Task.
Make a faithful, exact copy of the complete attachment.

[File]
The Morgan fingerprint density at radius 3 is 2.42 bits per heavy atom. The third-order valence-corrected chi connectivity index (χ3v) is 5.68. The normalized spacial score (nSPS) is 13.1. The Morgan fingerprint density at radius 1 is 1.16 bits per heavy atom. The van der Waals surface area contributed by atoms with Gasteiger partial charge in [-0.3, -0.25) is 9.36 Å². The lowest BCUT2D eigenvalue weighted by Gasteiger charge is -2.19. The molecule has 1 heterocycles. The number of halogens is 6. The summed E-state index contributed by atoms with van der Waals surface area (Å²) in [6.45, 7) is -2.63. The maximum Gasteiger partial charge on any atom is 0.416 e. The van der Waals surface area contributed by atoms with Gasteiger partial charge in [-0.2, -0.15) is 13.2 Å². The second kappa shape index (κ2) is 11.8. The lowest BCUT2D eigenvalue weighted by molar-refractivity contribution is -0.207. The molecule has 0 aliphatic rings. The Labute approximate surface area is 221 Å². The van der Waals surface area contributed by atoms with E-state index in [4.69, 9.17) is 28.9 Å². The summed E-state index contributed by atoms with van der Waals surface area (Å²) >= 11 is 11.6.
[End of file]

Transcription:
The Morgan fingerprint density at radius 3 is 2.42 bits per heavy atom. The third-order valence-corrected chi connectivity index (χ3v) is 5.68. The normalized spacial score (nSPS) is 13.1. The Morgan fingerprint density at radius 1 is 1.16 bits per heavy atom. The van der Waals surface area contributed by atoms with Gasteiger partial charge in [-0.3, -0.25) is 9.36 Å². The lowest BCUT2D eigenvalue weighted by Gasteiger charge is -2.19. The molecule has 1 heterocycles. The number of halogens is 6. The summed E-state index contributed by atoms with van der Waals surface area (Å²) in [6.45, 7) is -2.63. The maximum Gasteiger partial charge on any atom is 0.416 e. The van der Waals surface area contributed by atoms with Gasteiger partial charge in [-0.2, -0.15) is 13.2 Å². The second kappa shape index (κ2) is 11.8. The lowest BCUT2D eigenvalue weighted by molar-refractivity contribution is -0.207. The molecule has 0 aliphatic rings. The Labute approximate surface area is 221 Å². The van der Waals surface area contributed by atoms with E-state index in [4.69, 9.17) is 28.9 Å². The summed E-state index contributed by atoms with van der Waals surface area (Å²) >= 11 is 11.6.